Biomedical Microdevices

, 10:785

Iron-oxide embedded solid lipid nanoparticles for magnetically controlled heating and drug delivery

Authors

  • Ming-Huang Hsu
    • Department of Engineering and System ScienceNational Tsing Hua University
    • Department of Engineering and System ScienceNational Tsing Hua University
Article

DOI: 10.1007/s10544-008-9192-5

Cite this article as:
Hsu, M. & Su, Y. Biomed Microdevices (2008) 10: 785. doi:10.1007/s10544-008-9192-5

Abstract

This paper presents the development of magnetic lipid nanoparticles that could serve as controlled delivery vehicles for releasing encapsulated drugs in a desired manner. The nanoparticles are composed of multiple drugs in lipid matrices, which are solid at body temperature and melt around 45°C to 55°C. In addition, super-paramagnetic γ-Fe2O3 particles with sizes ranging from 5 to 25 nm are surface modified and dispersed uniformly in the lipid nanoparticles. In the prototype demonstration, lipid nanoparticles with average sizes between 100 and 180 nm were fabricated by high-pressure homogenization at elevated temperatures. When exposed to an alternating magnetic field of 60 kA/m at 25 kHz, a solution containing 2 g/L encapsulated γ-Fe2O3 particles showed a temperature increase from 37°C to 50°C in 20 min. Meanwhile, the dissipated heat melted the surrounding lipid matrices and resulted in an accelerated release of the encapsulated drugs. Within 20 min, approximately 35% of the encapsulated drug molecules were released from the lipid nanoparticles through diffusion. As such, the presented lipid nanoparticles enable a new scheme that combines magnetic control of heating and drug delivery, which could greatly enhance the performance of encapsulated drugs.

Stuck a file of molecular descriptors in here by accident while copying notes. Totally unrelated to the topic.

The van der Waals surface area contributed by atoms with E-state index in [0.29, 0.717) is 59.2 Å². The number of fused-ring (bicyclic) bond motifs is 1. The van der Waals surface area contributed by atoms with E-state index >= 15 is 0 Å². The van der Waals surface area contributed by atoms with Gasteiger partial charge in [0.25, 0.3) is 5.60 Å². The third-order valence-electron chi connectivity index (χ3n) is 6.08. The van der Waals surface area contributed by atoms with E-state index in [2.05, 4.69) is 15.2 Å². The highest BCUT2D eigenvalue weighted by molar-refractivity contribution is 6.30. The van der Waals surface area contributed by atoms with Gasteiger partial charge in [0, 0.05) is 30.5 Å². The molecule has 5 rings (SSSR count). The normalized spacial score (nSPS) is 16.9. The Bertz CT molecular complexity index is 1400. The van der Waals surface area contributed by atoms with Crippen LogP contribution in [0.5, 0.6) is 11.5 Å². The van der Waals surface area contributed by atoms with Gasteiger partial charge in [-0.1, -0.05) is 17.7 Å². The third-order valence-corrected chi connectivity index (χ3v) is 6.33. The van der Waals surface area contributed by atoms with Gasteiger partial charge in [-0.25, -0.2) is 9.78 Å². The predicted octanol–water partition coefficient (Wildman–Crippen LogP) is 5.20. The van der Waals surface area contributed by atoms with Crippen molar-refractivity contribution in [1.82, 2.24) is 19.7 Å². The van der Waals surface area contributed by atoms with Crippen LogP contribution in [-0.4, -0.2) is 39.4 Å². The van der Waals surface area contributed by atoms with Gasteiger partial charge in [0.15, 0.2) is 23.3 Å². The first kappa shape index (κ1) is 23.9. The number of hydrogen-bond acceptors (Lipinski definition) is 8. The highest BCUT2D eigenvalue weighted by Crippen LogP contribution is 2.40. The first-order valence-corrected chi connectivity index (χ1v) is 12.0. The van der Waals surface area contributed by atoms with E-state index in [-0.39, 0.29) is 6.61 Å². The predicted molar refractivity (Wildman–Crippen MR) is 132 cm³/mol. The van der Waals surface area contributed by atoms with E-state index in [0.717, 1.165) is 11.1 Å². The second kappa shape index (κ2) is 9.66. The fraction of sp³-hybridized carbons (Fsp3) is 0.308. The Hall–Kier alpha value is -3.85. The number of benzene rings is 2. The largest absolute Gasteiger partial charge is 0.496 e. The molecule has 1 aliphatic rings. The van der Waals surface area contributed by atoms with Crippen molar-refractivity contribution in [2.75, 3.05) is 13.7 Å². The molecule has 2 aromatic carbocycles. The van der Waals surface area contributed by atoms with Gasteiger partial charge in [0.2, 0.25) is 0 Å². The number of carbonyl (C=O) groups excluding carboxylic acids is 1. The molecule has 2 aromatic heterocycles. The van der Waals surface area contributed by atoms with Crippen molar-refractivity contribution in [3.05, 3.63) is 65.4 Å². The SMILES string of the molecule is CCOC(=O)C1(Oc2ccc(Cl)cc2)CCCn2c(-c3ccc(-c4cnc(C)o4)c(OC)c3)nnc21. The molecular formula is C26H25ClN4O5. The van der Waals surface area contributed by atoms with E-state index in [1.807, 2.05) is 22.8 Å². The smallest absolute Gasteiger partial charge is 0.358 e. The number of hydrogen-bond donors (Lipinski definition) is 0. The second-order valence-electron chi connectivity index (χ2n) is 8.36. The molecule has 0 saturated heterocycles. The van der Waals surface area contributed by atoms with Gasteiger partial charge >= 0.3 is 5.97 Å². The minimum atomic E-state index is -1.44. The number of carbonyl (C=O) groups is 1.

Keywords

Drug delivery Hyperthermia Nanoparticles Solid lipid nanoparticles Homogenization Magnetic heating Controlled release

Copyright information

© Springer Science+Business Media, LLC 2008